Strike leaves mail chaos as union plans more stoppages

Click to follow
The Independent Online

Leaders of a postal strike in London yesterday are expected to stage further 24-hour walkouts to coincide with stoppages by tens of thousands of council workers.

Representatives of the Communications Workers Union (CWU) and the public service union Unison, who are campaigning for a £4,000 London weighting for their members, are likely to co-ordinate further industrial action, including a walkout on 17 October, to put pressure on employers. Only one in 20 postmen and women walked through picket lines in Royal Mail offices in London.

Post office managers calculated that the strike by staff over London weighting cost the organisation £10m. Management said a week might be needed to clear the backlog.

Billy Hayes, general secretary of the CWU, said yesterday's stoppage by 20,000 postal workers was well supported, and that his members would take further action if necessary. "The only way of settling this dispute is by sitting round the negotiating table.London is an international city with a world-class postal service, but it is funded by paying our members third-world wages," he said.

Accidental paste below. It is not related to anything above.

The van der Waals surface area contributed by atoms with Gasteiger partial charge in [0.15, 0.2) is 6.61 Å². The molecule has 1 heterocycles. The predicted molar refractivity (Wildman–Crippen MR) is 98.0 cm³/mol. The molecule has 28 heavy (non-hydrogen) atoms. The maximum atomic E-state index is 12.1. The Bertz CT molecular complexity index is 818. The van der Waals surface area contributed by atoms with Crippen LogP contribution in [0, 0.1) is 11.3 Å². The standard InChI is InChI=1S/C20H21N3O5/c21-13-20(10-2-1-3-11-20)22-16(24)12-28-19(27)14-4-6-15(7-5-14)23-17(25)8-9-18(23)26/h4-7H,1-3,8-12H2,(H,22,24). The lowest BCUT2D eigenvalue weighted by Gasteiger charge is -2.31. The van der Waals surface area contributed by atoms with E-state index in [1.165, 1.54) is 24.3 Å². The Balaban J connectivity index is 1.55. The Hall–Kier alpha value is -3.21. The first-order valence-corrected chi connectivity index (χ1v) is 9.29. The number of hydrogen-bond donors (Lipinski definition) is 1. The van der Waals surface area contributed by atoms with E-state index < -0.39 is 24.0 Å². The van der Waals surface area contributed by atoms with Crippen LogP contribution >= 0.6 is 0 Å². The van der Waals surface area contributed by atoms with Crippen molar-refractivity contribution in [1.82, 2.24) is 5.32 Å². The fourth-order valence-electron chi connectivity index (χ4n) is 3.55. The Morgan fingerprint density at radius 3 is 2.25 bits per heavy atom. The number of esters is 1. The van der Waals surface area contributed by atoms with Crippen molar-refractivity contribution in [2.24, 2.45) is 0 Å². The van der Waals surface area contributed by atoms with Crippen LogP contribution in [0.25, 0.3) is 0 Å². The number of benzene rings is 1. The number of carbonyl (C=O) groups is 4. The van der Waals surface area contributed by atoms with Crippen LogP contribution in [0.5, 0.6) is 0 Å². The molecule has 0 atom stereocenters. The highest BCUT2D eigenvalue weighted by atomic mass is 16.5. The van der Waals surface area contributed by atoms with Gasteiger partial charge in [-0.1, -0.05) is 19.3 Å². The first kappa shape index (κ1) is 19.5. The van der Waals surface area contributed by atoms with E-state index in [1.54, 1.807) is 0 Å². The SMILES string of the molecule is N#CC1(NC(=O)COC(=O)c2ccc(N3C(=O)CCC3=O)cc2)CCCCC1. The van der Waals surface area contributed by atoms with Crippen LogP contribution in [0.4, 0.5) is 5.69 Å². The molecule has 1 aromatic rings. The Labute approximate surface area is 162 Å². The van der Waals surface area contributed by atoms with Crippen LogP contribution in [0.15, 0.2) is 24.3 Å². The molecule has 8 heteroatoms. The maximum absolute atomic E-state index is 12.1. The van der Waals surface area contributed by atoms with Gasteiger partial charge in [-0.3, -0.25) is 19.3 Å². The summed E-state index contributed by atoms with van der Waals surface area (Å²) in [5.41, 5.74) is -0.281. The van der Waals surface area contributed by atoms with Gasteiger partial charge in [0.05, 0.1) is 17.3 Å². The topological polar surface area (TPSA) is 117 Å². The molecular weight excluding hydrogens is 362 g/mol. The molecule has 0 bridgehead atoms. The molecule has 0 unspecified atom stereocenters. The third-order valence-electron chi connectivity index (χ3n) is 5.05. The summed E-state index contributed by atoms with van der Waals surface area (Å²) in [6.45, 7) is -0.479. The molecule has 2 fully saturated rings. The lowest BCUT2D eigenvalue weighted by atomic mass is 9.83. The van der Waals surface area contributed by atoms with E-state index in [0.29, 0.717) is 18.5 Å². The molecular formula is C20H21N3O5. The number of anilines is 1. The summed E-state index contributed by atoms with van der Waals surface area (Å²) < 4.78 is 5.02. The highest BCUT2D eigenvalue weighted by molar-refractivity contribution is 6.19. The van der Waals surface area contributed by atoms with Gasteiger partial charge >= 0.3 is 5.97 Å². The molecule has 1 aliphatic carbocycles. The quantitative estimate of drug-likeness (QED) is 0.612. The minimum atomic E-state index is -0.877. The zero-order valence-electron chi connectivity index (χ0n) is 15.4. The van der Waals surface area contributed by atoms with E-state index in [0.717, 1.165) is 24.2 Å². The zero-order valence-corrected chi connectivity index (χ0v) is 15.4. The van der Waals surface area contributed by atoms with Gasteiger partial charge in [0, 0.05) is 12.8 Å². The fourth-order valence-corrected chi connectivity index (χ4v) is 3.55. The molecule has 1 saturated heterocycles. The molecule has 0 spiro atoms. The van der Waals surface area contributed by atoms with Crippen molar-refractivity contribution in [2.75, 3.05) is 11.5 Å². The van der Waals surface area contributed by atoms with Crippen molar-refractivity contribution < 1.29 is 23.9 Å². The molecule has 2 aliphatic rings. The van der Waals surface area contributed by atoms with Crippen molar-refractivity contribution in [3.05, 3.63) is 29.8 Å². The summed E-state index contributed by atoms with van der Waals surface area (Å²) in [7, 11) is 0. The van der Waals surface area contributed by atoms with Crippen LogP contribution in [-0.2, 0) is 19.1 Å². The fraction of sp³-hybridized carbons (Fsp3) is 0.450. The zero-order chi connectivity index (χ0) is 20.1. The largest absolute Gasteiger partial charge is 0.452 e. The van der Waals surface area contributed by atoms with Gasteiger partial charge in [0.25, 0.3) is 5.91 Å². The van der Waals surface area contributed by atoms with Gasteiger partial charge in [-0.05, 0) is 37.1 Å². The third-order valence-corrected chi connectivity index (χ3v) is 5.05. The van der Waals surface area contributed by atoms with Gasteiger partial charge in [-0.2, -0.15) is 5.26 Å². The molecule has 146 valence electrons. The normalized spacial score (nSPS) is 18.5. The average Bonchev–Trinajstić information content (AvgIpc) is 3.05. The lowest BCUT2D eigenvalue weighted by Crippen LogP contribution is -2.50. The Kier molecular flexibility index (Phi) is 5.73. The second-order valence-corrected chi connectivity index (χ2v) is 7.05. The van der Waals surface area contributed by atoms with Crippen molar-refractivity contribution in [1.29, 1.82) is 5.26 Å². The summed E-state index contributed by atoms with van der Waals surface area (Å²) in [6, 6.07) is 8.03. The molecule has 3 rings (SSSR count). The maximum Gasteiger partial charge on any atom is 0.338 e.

A spokesman for the Royal Mail said that the organisation's existing offer - which would give employees in inner London £3,784 and their colleagues in the suburbs £2,667 - was "final''. He said: "Further industrial action will achieve nothing ... [It] would simply cause more inconvenience to our customers, more financial loss to postmen and women, and financial damage to the Royal Mail.''

He said that Royal Mail was fined £7.5m by the industry regulator on Tuesday for failing to meet business targets. "We cannot afford to pay out any more because of disruption,'' he said.

About 4,000 managers tried to ensure that guaranteed special deliveries were made. They also collected mail from post boxes in busy commercial areas. Nearly 1,400 of London's 1,500 post offices were open because they are run by independent businesses.

Geoff Martin, London convenor of Unison, confirmed that he was in talks with the CWU over co-ordinating action. Unison's planned walkout on 16 October is the sixth stoppage in pursuit of a £4,000 increase in London allowance.

Mr Martin said: "We welcome a joint campaign with any union which is seeking decent London weighting for its members.''

Comments